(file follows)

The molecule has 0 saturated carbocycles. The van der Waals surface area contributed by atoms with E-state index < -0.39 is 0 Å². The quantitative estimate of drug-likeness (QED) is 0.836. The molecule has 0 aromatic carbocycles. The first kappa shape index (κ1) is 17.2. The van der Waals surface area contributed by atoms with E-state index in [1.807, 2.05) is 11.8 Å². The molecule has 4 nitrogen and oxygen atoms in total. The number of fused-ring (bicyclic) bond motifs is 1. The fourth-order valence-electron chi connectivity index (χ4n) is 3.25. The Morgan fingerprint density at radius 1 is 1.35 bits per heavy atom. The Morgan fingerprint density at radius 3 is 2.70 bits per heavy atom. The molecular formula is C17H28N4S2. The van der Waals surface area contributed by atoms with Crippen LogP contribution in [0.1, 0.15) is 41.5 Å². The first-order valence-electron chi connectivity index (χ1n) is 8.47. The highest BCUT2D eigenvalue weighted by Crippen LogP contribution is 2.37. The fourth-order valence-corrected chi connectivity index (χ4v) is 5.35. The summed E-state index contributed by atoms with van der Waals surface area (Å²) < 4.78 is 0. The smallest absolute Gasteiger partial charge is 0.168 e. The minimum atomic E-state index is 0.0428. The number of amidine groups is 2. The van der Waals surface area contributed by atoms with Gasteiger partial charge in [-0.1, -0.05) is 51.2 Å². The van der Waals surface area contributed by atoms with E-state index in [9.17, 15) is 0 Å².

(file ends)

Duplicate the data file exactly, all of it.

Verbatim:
The molecule has 0 saturated carbocycles. The van der Waals surface area contributed by atoms with E-state index < -0.39 is 0 Å². The quantitative estimate of drug-likeness (QED) is 0.836. The molecule has 0 aromatic carbocycles. The first kappa shape index (κ1) is 17.2. The van der Waals surface area contributed by atoms with E-state index in [1.807, 2.05) is 11.8 Å². The molecule has 4 nitrogen and oxygen atoms in total. The number of fused-ring (bicyclic) bond motifs is 1. The fourth-order valence-electron chi connectivity index (χ4n) is 3.25. The Morgan fingerprint density at radius 1 is 1.35 bits per heavy atom. The Morgan fingerprint density at radius 3 is 2.70 bits per heavy atom. The molecular formula is C17H28N4S2. The van der Waals surface area contributed by atoms with Crippen LogP contribution in [0.1, 0.15) is 41.5 Å². The first-order valence-electron chi connectivity index (χ1n) is 8.47. The highest BCUT2D eigenvalue weighted by Crippen LogP contribution is 2.37. The fourth-order valence-corrected chi connectivity index (χ4v) is 5.35. The summed E-state index contributed by atoms with van der Waals surface area (Å²) < 4.78 is 0. The smallest absolute Gasteiger partial charge is 0.168 e. The minimum atomic E-state index is 0.0428. The number of amidine groups is 2. The van der Waals surface area contributed by atoms with Gasteiger partial charge in [-0.1, -0.05) is 51.2 Å². The van der Waals surface area contributed by atoms with E-state index in [9.17, 15) is 0 Å².